by Alexis Sogl
First Brexit, now Donald Trump. It is not hard to draw a parallel between the two. Deindustrialisation in a globalised world causes great distrust in those who feel left behind.
This election has been, “very much about economics, rather than social issues,” says Alex Sundstrom, from Republicans Overseas, at his last public forum before the election. “Americans in the UK are in a privileged position just by virtue of being able to go abroad, they need to have compassion for the American worker.”
In the large part, Republican states have done poorly under the Obama administration. North Dakota saw a decline of 11.4 per cent in its GDP in the first quarter of 2016 alone. That trend has been equally true in the UK, where regions like the North East of England that suffered rapid industrial decline in the 1980s, largely voted for Brexit. Statistics from the US Bureau of Economic Analysis show a steady period of growth for the country as a whole, but that has not been a reality for voters in many Republican states, fuelling distrust and even anger toward the political establishment. This has also proven true for the UK, with national figures not taking into account the differences on a regional level.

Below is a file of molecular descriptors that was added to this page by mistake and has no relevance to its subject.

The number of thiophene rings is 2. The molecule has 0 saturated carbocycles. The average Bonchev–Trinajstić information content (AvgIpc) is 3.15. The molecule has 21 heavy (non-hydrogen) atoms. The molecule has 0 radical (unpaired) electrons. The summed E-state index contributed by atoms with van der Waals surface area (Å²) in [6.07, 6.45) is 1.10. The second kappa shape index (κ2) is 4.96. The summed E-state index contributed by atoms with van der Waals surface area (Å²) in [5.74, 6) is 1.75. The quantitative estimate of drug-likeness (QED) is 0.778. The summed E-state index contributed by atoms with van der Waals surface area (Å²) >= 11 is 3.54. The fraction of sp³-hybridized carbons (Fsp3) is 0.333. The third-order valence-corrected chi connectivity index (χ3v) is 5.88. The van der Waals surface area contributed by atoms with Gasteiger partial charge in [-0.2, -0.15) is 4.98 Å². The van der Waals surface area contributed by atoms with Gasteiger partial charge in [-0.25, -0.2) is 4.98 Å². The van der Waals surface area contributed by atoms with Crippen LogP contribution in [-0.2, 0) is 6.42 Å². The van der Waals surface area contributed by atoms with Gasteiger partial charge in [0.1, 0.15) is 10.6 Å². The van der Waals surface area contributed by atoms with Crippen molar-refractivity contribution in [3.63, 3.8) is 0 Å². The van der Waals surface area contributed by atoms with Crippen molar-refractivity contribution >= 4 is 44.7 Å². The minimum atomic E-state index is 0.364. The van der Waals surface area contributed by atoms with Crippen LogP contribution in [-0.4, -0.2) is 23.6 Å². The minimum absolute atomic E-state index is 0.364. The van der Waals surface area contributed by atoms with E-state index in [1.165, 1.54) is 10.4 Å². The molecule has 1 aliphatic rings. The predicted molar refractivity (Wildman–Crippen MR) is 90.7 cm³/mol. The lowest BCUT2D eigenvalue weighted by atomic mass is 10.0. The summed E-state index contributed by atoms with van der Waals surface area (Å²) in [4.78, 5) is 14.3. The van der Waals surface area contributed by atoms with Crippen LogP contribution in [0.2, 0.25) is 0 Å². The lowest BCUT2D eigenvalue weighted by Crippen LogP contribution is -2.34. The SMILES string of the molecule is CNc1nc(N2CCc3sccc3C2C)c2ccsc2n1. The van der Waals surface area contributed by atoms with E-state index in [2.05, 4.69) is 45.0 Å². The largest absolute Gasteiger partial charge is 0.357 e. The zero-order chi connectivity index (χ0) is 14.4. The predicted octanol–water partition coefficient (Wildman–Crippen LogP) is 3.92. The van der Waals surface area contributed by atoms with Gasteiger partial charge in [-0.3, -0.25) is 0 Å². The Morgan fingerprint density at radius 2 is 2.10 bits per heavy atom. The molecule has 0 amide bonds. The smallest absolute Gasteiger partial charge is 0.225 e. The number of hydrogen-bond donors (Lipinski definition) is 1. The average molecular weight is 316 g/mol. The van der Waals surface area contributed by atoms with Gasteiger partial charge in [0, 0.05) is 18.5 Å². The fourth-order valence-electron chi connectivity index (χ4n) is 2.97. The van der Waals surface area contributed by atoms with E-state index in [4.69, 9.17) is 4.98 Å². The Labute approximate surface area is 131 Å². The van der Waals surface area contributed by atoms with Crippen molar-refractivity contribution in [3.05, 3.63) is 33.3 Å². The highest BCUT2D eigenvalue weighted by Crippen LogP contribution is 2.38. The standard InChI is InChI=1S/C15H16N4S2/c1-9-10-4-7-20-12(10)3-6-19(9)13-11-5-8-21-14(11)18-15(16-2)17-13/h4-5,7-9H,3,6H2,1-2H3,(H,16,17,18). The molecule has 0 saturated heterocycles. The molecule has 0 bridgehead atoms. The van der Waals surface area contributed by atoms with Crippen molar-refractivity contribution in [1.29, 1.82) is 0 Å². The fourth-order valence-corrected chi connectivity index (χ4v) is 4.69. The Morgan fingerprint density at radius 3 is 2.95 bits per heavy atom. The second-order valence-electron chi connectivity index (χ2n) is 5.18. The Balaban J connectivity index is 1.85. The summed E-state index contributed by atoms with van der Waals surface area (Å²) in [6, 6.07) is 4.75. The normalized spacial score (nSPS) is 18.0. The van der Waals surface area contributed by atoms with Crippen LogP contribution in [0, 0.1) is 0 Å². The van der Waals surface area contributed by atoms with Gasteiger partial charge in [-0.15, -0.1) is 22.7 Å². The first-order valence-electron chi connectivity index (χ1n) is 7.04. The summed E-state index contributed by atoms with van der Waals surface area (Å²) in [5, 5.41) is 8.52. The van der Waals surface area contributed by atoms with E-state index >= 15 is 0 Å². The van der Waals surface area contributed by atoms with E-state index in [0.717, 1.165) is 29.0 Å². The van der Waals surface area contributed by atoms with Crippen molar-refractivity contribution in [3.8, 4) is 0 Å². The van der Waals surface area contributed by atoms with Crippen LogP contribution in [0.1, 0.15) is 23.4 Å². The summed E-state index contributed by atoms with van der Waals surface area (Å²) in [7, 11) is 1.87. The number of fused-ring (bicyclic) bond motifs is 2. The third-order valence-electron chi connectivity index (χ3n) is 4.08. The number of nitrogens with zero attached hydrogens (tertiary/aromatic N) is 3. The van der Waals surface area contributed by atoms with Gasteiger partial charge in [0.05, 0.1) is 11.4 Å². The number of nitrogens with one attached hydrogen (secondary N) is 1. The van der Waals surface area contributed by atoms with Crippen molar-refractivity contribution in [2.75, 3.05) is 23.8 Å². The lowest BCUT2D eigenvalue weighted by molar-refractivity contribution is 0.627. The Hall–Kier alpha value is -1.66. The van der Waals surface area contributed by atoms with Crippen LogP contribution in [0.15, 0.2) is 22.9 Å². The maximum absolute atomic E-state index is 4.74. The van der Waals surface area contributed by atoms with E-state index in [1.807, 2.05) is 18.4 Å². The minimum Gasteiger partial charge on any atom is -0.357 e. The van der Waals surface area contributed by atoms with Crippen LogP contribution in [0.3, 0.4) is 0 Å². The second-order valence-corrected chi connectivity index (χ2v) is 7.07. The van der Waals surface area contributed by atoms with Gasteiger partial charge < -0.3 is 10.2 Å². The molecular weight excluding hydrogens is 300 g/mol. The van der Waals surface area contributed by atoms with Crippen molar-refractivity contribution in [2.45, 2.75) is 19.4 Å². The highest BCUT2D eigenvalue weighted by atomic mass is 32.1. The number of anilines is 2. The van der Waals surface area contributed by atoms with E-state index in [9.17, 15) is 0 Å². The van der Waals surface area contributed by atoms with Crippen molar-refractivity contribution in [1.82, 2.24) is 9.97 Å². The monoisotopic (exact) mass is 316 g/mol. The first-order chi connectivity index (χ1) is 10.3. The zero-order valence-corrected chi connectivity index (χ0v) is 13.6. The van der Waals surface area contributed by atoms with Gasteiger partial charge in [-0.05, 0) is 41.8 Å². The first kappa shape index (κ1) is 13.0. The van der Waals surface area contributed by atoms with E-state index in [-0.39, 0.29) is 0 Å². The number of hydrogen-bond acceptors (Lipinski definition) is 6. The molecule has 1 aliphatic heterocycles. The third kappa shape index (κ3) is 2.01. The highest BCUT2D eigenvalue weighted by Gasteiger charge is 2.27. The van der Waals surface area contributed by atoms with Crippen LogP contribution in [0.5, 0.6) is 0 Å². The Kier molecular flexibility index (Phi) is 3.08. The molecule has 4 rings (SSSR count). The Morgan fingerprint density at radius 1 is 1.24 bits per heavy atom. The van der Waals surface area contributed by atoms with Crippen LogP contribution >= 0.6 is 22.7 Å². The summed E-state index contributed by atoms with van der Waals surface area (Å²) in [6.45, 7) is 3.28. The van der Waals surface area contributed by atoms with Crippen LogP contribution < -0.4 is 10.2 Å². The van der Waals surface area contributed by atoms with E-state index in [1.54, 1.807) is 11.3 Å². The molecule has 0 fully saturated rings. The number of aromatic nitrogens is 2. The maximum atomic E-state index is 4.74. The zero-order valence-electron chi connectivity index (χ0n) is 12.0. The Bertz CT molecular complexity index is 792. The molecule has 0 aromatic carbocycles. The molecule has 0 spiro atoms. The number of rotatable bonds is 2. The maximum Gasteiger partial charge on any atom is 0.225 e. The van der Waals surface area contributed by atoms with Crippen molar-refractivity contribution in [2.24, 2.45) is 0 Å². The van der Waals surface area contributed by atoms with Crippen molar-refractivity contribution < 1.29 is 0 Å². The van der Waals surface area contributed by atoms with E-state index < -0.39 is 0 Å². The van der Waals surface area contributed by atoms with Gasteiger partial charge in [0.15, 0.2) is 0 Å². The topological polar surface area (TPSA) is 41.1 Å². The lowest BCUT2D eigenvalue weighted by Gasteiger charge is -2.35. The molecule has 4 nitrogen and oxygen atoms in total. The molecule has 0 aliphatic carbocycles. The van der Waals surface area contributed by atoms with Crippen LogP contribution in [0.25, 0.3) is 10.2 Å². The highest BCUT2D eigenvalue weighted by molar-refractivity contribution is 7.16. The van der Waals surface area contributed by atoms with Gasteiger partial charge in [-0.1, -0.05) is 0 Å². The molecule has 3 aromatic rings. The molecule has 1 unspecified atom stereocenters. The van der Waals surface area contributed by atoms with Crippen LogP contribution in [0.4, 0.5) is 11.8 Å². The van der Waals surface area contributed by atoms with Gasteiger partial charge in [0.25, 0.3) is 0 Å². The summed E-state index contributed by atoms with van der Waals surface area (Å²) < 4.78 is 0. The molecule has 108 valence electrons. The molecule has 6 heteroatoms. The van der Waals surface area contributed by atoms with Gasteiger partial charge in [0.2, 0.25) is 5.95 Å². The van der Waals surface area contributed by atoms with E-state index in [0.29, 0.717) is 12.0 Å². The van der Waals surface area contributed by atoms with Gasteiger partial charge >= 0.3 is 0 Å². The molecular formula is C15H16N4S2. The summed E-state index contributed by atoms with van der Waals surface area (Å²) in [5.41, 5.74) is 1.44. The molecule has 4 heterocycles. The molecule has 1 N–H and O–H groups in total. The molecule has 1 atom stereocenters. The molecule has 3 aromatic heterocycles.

Robert Ravelli of Democrats Abroad, said that Republicans “constantly gridlock the House.” American politics is based on bipartisan cooperation, but with no compromises being made little has been achieved. According to GovTrack, the last two sessions of Congress have seen the lowest number of enacted laws since at least 1973. The UK has had two major parties, Labour and the Conservatives, which have held each other to account in a more informal manner. Statistics from the Electoral Commission show that support for the two parties declined from 89.4 per cent of the popular vote in 1950 to 67.3 per cent in the last election.
Alex Sundstrom said: “Donald Trump appeals to voters who have fury for the establishment.” To traditional Republican voters, this does not sit well. Before Brexit, the leaders of every major party, most national institutions and academics called for voters to remain in the European Union. Despite this, more than 17 million people chose to vote “Leave” in a clear rebuke to the establishment.